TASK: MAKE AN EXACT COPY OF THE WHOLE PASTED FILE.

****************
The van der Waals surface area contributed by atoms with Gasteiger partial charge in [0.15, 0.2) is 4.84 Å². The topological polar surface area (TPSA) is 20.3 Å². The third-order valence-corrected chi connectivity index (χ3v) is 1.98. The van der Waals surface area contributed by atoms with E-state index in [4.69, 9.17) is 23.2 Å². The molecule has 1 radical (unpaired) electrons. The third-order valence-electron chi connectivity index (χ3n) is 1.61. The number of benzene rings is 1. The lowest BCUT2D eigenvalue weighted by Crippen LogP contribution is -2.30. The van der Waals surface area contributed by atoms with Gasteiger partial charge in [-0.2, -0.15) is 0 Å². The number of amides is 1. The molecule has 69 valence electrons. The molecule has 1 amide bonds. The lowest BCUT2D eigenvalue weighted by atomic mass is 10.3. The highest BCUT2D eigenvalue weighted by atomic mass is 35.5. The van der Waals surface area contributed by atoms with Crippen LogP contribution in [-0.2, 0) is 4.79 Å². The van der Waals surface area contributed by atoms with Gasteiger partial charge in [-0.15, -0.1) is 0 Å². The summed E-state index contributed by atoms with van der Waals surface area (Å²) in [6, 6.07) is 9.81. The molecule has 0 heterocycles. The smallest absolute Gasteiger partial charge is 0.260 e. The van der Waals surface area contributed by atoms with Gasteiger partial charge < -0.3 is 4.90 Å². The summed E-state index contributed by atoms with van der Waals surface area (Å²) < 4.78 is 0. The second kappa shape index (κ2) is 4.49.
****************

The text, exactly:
The van der Waals surface area contributed by atoms with Gasteiger partial charge in [0.15, 0.2) is 4.84 Å². The topological polar surface area (TPSA) is 20.3 Å². The third-order valence-corrected chi connectivity index (χ3v) is 1.98. The van der Waals surface area contributed by atoms with E-state index in [4.69, 9.17) is 23.2 Å². The molecule has 1 radical (unpaired) electrons. The third-order valence-electron chi connectivity index (χ3n) is 1.61. The number of benzene rings is 1. The lowest BCUT2D eigenvalue weighted by Crippen LogP contribution is -2.30. The van der Waals surface area contributed by atoms with Gasteiger partial charge in [-0.2, -0.15) is 0 Å². The number of amides is 1. The molecule has 69 valence electrons. The molecule has 1 amide bonds. The lowest BCUT2D eigenvalue weighted by atomic mass is 10.3. The highest BCUT2D eigenvalue weighted by atomic mass is 35.5. The van der Waals surface area contributed by atoms with Crippen LogP contribution in [-0.2, 0) is 4.79 Å². The van der Waals surface area contributed by atoms with Gasteiger partial charge in [-0.15, -0.1) is 0 Å². The summed E-state index contributed by atoms with van der Waals surface area (Å²) in [6, 6.07) is 9.81. The molecule has 0 heterocycles. The smallest absolute Gasteiger partial charge is 0.260 e. The van der Waals surface area contributed by atoms with Gasteiger partial charge < -0.3 is 4.90 Å². The summed E-state index contributed by atoms with van der Waals surface area (Å²) < 4.78 is 0. The second kappa shape index (κ2) is 4.49.